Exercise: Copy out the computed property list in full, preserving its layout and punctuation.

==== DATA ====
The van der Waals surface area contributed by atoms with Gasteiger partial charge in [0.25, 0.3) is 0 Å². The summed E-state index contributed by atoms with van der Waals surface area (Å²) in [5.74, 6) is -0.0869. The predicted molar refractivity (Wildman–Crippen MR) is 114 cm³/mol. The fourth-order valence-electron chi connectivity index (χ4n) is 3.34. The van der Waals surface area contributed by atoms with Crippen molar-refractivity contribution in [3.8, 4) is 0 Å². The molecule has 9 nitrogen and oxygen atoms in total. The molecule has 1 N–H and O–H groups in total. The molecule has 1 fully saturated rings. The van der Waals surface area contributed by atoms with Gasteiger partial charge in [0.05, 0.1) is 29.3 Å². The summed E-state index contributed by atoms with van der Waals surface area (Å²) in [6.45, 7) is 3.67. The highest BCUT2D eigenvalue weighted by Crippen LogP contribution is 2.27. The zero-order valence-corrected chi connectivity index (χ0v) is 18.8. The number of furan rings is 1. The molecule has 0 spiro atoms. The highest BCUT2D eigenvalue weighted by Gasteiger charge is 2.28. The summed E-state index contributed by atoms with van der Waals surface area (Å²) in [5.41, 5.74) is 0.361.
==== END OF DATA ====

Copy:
The van der Waals surface area contributed by atoms with Gasteiger partial charge in [0.25, 0.3) is 0 Å². The summed E-state index contributed by atoms with van der Waals surface area (Å²) in [5.74, 6) is -0.0869. The predicted molar refractivity (Wildman–Crippen MR) is 114 cm³/mol. The fourth-order valence-electron chi connectivity index (χ4n) is 3.34. The van der Waals surface area contributed by atoms with Crippen molar-refractivity contribution in [3.8, 4) is 0 Å². The molecule has 9 nitrogen and oxygen atoms in total. The molecule has 1 N–H and O–H groups in total. The molecule has 1 fully saturated rings. The van der Waals surface area contributed by atoms with Gasteiger partial charge in [0.05, 0.1) is 29.3 Å². The summed E-state index contributed by atoms with van der Waals surface area (Å²) in [6.45, 7) is 3.67. The highest BCUT2D eigenvalue weighted by Crippen LogP contribution is 2.27. The zero-order valence-corrected chi connectivity index (χ0v) is 18.8. The number of furan rings is 1. The molecule has 0 spiro atoms. The highest BCUT2D eigenvalue weighted by Gasteiger charge is 2.28. The summed E-state index contributed by atoms with van der Waals surface area (Å²) in [5.41, 5.74) is 0.361.